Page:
CHAPTER 26 Implant Prosthodontics: Overdentures and Their Mesostructure Bars
Overdentures are the recommended prostheses for many types of implant systems and are relatively economical and easy to use. Proper positioning of a mesostructure bar is essential to a successful result with overdentures, both esthetically and functionally, and for complete subperiosteal, ramus frame, transosteal, or root form implants. If the bar is in an inappropriate location (e.g., impinging on the tongue space or placed too far labially, creating an unesthetic or dysfunctional condition), a surgically acceptable implant may not be restorable. In addition, if inadequate vertical dimension has been left for construction of the overdenture, successful use of the implant may be impossible.
The preoperative procedure of making a surgical template (see Chapters 4 and 20) should serve as a guide for the placement of a bar or implants designed to hold a bar in the optimum position. The template can be used at the time of surgery to guide the placement of transosteal, blade, and root form or ramus frame implants, at least within the limits of the available bone. It also can be used after implant integration to guide placement of the bar. Furthermore, after making a template, the dental surgeon may realize that the procedure must be abandoned entirely because prosthetic restoration is not possible.
If a complete subperiosteal casting is planned, the clear surgical template should be placed over the bone model (although its fit is only approximate) to guide bar placement by the laboratory. If the computer-aided design/computer-aided manufacture (CAD/CAM) or stereolithographic method was not chosen, then at the time of first-stage surgery, an impression is made of the opposing arch and a wax or Optosil putty interocclusal recording with the bone exposed at the correct vertical dimension and centric relationship (Fig. 26-1). This allows accurate mounting of the bone model and proper placement of the abutments (Fig. 26-2). CAD/CAM technology creates a more significant problem, because even the most splendidly executed cast is returned without its relationship to the opposing jaw (although the CAD/CAM section in Chapter 14 provides a solution to this problem). The tube and stylus technique ensures accurate placement of the bar or abutment.
Chapter 5 explains bar attachment designs. If the bar is to be made separately from the implants, it should be the fixed-detachable or cemented type and should be fabricated in accordance with the techniques outlined in Chapters 24 and 25. Of course, a bar may also be a part of the implant infrastructure casting, as with ramus frame and subperiosteal designs.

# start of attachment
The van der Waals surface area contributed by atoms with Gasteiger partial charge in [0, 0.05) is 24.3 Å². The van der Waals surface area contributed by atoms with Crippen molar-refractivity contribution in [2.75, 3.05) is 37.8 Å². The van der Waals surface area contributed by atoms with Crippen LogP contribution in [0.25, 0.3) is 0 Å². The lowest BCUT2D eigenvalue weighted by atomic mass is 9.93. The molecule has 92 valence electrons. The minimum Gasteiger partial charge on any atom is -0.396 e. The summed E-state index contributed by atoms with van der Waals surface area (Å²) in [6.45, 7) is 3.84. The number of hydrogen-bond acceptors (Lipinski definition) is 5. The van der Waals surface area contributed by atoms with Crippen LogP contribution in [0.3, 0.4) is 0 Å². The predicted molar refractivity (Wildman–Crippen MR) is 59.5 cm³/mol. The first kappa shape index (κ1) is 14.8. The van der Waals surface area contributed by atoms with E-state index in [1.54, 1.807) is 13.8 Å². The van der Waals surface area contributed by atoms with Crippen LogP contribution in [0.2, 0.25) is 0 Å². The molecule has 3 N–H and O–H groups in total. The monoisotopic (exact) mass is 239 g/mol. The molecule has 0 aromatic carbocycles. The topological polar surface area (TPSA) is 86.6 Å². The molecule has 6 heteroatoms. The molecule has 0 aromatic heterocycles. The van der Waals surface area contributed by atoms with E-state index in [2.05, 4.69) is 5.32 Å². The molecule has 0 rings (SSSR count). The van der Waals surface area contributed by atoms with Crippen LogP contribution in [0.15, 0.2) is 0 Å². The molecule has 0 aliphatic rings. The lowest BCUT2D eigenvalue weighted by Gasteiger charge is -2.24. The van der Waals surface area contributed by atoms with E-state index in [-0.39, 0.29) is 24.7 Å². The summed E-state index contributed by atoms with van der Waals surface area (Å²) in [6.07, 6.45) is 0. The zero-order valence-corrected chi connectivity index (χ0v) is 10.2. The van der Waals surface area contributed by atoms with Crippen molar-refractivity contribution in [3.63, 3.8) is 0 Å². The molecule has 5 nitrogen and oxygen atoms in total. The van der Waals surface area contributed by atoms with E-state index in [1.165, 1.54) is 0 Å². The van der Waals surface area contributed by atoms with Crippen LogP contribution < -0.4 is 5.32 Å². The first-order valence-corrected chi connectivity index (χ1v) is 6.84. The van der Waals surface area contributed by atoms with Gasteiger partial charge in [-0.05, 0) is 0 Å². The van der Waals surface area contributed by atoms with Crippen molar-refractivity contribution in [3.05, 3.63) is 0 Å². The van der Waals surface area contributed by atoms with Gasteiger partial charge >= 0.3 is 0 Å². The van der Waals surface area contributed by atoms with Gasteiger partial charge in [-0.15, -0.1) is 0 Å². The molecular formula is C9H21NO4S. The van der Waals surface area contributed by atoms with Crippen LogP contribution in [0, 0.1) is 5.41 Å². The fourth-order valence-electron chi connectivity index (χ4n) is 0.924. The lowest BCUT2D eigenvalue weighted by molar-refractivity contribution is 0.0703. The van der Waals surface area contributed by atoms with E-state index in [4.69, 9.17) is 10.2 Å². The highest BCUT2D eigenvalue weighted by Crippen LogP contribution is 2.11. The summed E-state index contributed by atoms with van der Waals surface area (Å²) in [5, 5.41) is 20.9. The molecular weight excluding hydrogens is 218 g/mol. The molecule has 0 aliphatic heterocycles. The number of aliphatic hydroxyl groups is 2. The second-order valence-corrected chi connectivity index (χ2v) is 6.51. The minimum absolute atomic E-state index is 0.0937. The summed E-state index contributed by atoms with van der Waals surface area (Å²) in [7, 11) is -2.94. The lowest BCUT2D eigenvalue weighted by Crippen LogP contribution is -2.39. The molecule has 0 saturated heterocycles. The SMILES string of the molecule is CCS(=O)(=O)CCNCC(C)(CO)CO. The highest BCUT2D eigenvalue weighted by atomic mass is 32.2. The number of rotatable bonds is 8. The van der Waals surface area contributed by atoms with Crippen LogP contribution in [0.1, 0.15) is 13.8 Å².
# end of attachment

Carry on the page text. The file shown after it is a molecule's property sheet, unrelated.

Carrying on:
The prosthetic technique of choice for the complete subperiosteal implant is an overdenture. Full arch fixed splints have been used, but they are not the recommended treatment primarily because of hygiene considerations.
If centric relationship and vertical dimension records were taken at the first stage of bone surgery, the laboratory can articulate the bone impression model reliably. Once the impression model has been articulated, the information needed to fabricate the implant is available, and an interim or temporary denture can be made for the patient (Fig. 26-3). The surgeon may insert this at the time of surgery and use it during the healing period (Fig. 26-4).
FIGURE 26-4. A temporary overdenture may be worn over a newly placed subperiosteal implant throughout the postoperative period and until the patient is supplied with the final prosthesis. It must be totally implant borne.
The temporary denture usually consists of anterior teeth and posterior bite blocks. The laboratory also can make a temporary denture with a CAD/CAM model if the soft tissue duplication or tube and stylus method is followed. However, if a 1-day, two-stage procedure is being followed, the laboratory will not have time to fabricate a temporary overdenture. In such cases, the patient’s existing denture can be modified to fit over the implant. After aggressive reaming, a soft lining material (e.g., Coe-Comfort, Viscogel, or Softone) is used. It is important that there be no soft tissue contact anywhere beneath the denture base; the denture should be completely implant borne. This is also true for the final superstructure restoration. Tissue contact or pressure could lead to dehiscence of the implant infrastructure.